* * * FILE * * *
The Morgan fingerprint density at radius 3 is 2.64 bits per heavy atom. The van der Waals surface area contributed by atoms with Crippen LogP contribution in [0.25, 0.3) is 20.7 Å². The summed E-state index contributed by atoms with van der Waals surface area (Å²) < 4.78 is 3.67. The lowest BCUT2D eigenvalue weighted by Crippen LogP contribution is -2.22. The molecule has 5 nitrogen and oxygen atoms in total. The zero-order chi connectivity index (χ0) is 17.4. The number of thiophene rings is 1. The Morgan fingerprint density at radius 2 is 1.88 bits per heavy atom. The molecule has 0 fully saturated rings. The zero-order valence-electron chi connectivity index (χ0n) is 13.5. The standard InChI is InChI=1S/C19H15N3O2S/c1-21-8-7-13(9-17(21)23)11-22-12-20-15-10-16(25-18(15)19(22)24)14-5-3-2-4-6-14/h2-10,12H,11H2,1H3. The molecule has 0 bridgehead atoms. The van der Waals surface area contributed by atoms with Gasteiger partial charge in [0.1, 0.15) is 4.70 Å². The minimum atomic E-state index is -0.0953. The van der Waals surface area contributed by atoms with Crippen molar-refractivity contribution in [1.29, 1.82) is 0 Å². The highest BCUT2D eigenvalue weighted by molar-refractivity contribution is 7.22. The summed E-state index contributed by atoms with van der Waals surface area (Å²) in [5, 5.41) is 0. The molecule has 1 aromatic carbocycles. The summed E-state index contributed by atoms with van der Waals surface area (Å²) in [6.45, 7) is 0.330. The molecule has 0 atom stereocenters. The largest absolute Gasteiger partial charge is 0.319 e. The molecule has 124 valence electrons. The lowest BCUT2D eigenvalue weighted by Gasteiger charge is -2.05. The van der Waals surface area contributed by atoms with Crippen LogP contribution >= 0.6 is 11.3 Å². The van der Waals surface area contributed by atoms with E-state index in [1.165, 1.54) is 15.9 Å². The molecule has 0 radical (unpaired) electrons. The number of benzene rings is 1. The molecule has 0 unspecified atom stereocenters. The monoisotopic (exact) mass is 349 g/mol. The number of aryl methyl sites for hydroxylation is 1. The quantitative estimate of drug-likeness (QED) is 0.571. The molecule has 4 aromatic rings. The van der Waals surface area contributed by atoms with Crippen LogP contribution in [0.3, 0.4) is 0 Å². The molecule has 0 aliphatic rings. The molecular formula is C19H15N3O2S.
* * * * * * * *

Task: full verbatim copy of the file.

The Morgan fingerprint density at radius 3 is 2.64 bits per heavy atom. The van der Waals surface area contributed by atoms with Crippen LogP contribution in [0.25, 0.3) is 20.7 Å². The summed E-state index contributed by atoms with van der Waals surface area (Å²) < 4.78 is 3.67. The lowest BCUT2D eigenvalue weighted by Crippen LogP contribution is -2.22. The molecule has 5 nitrogen and oxygen atoms in total. The zero-order chi connectivity index (χ0) is 17.4. The number of thiophene rings is 1. The Morgan fingerprint density at radius 2 is 1.88 bits per heavy atom. The molecule has 0 fully saturated rings. The zero-order valence-electron chi connectivity index (χ0n) is 13.5. The standard InChI is InChI=1S/C19H15N3O2S/c1-21-8-7-13(9-17(21)23)11-22-12-20-15-10-16(25-18(15)19(22)24)14-5-3-2-4-6-14/h2-10,12H,11H2,1H3. The molecule has 0 bridgehead atoms. The van der Waals surface area contributed by atoms with Gasteiger partial charge in [0.1, 0.15) is 4.70 Å². The minimum atomic E-state index is -0.0953. The van der Waals surface area contributed by atoms with Crippen molar-refractivity contribution in [1.29, 1.82) is 0 Å². The highest BCUT2D eigenvalue weighted by molar-refractivity contribution is 7.22. The summed E-state index contributed by atoms with van der Waals surface area (Å²) in [5, 5.41) is 0. The molecule has 1 aromatic carbocycles. The summed E-state index contributed by atoms with van der Waals surface area (Å²) in [6.45, 7) is 0.330. The molecule has 0 atom stereocenters. The largest absolute Gasteiger partial charge is 0.319 e. The molecule has 124 valence electrons. The lowest BCUT2D eigenvalue weighted by Gasteiger charge is -2.05. The van der Waals surface area contributed by atoms with Crippen LogP contribution >= 0.6 is 11.3 Å². The van der Waals surface area contributed by atoms with E-state index in [1.165, 1.54) is 15.9 Å². The molecule has 0 radical (unpaired) electrons. The number of benzene rings is 1. The molecule has 0 unspecified atom stereocenters. The monoisotopic (exact) mass is 349 g/mol. The number of aryl methyl sites for hydroxylation is 1. The quantitative estimate of drug-likeness (QED) is 0.571. The molecule has 4 aromatic rings. The van der Waals surface area contributed by atoms with Crippen LogP contribution in [0.3, 0.4) is 0 Å². The molecule has 0 aliphatic rings. The molecular formula is C19H15N3O2S.